Is your web site mobile ready? Do you care?
On April 21st, Google made changes to its mobile search algorithm that Google feels are mobile friendly sites and will promote them with more weight than a non-mobile site. I suppose the giant is allowed to decide if all the web sites in the world are up to snuff. Anyway, it appears that Brad Ewald, Principal and Founder of Boulder Marketing Technology decided to put Fortune 500 companies to the test. The result was 44% of Fortune 500 sites failed and another 4% did not respond. Is this a big deal? Probably not, as one reader pointed out, the Fortune 500 would probably suffer no damage to brand and probably didn’t care that they weren’t necessarily mobile friendly.
Interesting conundrum. I suppose all of us must cave to Google’s new rules. I don’t necessarily disagree that mobile is the way of the future and sites should be mobile friendly. I’m sure (at least I hope I am) that Google did quite a bit of research before making this change. Currently on our web site, less than 15% of site visitors typically access the site via mobile. Not that I would like to lose any visitor, it is not an overwhelming number, at least not right now. On the other hand, as a technology company our site should be mobile friendly, simply because of what we do.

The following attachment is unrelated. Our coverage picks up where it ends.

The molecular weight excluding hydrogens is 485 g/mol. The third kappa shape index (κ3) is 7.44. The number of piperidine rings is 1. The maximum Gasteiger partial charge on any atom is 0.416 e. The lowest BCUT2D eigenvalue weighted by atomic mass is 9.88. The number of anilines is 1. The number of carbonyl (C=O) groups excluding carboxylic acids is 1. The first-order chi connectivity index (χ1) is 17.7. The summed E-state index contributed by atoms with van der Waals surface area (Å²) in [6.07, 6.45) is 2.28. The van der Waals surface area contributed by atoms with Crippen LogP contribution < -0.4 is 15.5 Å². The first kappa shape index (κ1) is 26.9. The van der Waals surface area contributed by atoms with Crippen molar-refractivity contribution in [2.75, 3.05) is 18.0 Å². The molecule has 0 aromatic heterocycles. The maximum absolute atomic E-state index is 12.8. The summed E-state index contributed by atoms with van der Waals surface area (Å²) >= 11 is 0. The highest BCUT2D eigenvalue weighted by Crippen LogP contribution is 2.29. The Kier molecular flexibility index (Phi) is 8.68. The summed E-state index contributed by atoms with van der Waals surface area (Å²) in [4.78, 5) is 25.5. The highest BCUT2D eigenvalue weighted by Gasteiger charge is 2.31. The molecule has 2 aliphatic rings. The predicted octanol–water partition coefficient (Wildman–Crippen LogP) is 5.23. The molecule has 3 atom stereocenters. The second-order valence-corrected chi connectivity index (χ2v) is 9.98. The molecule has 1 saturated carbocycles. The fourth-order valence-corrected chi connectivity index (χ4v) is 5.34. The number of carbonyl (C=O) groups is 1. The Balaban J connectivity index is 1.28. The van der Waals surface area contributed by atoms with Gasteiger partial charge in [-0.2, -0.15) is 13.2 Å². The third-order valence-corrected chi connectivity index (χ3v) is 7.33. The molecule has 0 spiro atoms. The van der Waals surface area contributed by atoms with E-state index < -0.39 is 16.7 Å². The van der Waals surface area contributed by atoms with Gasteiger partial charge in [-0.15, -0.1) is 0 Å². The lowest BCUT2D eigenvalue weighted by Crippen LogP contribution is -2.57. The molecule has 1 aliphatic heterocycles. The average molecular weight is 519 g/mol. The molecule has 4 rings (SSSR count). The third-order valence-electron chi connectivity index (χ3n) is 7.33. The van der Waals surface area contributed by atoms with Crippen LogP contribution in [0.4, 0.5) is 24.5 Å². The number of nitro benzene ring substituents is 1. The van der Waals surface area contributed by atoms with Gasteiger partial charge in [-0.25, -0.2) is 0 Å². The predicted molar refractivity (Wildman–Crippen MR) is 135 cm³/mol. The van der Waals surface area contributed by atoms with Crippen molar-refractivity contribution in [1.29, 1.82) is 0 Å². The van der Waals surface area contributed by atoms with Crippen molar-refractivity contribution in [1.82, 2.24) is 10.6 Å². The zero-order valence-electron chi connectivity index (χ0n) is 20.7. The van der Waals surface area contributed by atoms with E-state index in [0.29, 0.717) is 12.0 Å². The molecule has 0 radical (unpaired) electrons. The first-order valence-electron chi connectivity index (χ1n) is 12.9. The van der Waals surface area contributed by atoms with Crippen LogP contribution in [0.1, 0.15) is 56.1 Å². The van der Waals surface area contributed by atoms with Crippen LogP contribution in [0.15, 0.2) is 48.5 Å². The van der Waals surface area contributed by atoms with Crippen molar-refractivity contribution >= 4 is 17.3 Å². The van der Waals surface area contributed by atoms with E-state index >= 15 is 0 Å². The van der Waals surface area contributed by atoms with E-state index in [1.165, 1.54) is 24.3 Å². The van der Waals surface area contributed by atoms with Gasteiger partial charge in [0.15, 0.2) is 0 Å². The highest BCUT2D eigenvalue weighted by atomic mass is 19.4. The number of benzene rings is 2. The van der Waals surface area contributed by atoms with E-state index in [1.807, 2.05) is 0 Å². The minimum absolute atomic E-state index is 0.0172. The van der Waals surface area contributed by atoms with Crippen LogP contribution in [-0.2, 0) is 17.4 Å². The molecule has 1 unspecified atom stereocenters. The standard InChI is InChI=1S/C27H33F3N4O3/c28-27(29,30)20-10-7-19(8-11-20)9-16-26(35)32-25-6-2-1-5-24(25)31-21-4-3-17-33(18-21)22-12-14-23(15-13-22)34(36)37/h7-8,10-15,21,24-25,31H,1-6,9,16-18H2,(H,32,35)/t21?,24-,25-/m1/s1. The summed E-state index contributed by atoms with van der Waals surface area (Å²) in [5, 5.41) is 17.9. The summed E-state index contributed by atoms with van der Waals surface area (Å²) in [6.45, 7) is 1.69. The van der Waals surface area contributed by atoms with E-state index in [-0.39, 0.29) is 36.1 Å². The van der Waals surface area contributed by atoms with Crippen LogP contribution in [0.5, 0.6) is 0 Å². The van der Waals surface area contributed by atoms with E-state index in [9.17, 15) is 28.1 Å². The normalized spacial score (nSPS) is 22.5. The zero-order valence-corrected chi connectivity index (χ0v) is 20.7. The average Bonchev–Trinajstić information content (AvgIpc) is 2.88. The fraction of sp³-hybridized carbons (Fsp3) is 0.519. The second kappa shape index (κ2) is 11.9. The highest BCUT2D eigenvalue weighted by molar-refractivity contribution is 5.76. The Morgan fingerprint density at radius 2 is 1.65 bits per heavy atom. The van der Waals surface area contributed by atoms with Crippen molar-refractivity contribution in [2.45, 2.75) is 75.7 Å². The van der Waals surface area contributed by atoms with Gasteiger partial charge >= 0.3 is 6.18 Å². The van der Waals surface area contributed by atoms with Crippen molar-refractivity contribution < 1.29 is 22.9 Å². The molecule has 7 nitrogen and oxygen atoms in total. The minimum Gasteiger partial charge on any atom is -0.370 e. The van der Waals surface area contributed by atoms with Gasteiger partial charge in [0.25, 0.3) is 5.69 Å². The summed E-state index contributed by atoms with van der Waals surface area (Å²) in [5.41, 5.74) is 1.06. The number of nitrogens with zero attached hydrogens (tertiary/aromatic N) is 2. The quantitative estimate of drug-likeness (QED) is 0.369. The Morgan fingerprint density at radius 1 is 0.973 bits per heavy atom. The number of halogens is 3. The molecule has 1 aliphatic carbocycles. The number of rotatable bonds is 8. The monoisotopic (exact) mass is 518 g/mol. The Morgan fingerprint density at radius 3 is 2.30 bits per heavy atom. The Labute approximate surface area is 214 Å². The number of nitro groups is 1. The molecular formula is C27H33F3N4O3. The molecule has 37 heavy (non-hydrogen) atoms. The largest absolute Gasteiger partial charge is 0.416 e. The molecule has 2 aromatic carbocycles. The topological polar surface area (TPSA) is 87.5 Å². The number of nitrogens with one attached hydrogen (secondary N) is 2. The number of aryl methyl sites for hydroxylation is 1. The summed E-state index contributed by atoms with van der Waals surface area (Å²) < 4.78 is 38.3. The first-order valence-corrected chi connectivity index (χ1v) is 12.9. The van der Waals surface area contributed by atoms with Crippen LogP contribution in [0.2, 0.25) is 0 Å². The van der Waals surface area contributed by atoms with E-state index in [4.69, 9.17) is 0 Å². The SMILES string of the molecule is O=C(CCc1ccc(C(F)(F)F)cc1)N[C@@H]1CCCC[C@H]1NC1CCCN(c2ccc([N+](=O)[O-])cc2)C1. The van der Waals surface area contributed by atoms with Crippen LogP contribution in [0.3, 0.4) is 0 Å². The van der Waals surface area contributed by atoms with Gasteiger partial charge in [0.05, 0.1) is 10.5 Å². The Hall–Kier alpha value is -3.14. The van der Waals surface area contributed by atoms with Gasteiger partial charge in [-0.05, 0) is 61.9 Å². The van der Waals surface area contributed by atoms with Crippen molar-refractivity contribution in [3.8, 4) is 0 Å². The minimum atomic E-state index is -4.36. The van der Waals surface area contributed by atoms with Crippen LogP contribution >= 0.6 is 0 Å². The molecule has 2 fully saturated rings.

My opinion, is it should be the decision of the organization, not Google, and depends greatly on the individual marketing strategy. IBM did not fare well in the above test. Does it need to? Probably not. Wal-Mart was number one in the mobile friendly sites listing. Does that make sense, yes as business to consumer sites would rate mobile friendly as a decisive marketing advantage.
But what is the real issue? The problem is of course money, 90% of Google sales come from on-line advertising, annual revenue growth has dipped to 10%, and expenses have grown to 75% of sales. The consumer shift to mobile is hurting Google’s on-line advertising. The three reasons provided by Steve Tobak in his article, ‘What the heck happened to Google?’ he states the following as the real issues:
1. Search advertising, where Google is strong, is becoming more and more fragmented as users migrate to searches within mobile apps as opposed to search engines.
2. Display advertising, where Google is weak, is a far bigger piece of the advertising pie on mobile devices than on desktop computers.
3. Advertisers pay less per mobile ad click.
I guess we are at the mercy of Google until they figure out a different way to make money. Is your site mobile ready? Does your organization care?